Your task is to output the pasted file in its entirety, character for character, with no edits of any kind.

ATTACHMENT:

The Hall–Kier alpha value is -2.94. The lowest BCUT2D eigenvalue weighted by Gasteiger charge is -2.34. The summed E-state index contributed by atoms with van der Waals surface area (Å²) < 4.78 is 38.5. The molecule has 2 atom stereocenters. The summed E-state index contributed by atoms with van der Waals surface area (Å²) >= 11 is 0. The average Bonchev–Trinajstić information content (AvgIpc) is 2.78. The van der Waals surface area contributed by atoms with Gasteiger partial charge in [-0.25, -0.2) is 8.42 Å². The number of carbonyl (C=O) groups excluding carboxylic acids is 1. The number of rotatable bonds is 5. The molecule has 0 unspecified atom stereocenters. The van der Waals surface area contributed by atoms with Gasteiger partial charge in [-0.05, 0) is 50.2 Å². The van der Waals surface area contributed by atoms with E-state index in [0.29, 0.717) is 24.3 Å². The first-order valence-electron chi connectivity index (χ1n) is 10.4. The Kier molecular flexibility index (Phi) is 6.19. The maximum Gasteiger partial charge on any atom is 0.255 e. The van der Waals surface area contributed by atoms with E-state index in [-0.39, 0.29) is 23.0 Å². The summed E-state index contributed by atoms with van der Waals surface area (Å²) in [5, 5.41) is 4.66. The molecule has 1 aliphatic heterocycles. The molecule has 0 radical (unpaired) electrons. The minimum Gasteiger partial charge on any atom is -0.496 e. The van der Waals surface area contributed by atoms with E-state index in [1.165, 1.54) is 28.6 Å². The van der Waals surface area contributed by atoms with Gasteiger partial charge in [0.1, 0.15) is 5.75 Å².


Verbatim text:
The Hall–Kier alpha value is -2.94. The lowest BCUT2D eigenvalue weighted by Gasteiger charge is -2.34. The summed E-state index contributed by atoms with van der Waals surface area (Å²) < 4.78 is 38.5. The molecule has 2 atom stereocenters. The summed E-state index contributed by atoms with van der Waals surface area (Å²) >= 11 is 0. The average Bonchev–Trinajstić information content (AvgIpc) is 2.78. The van der Waals surface area contributed by atoms with Gasteiger partial charge in [-0.25, -0.2) is 8.42 Å². The number of carbonyl (C=O) groups excluding carboxylic acids is 1. The number of rotatable bonds is 5. The molecule has 0 unspecified atom stereocenters. The van der Waals surface area contributed by atoms with Gasteiger partial charge in [-0.05, 0) is 50.2 Å². The van der Waals surface area contributed by atoms with E-state index in [0.29, 0.717) is 24.3 Å². The first-order valence-electron chi connectivity index (χ1n) is 10.4. The Kier molecular flexibility index (Phi) is 6.19. The maximum Gasteiger partial charge on any atom is 0.255 e. The van der Waals surface area contributed by atoms with E-state index in [-0.39, 0.29) is 23.0 Å². The summed E-state index contributed by atoms with van der Waals surface area (Å²) in [5, 5.41) is 4.66. The molecule has 1 aliphatic heterocycles. The molecule has 0 radical (unpaired) electrons. The minimum Gasteiger partial charge on any atom is -0.496 e. The van der Waals surface area contributed by atoms with E-state index in [1.165, 1.54) is 28.6 Å². The van der Waals surface area contributed by atoms with Gasteiger partial charge in [0.1, 0.15) is 5.75 Å².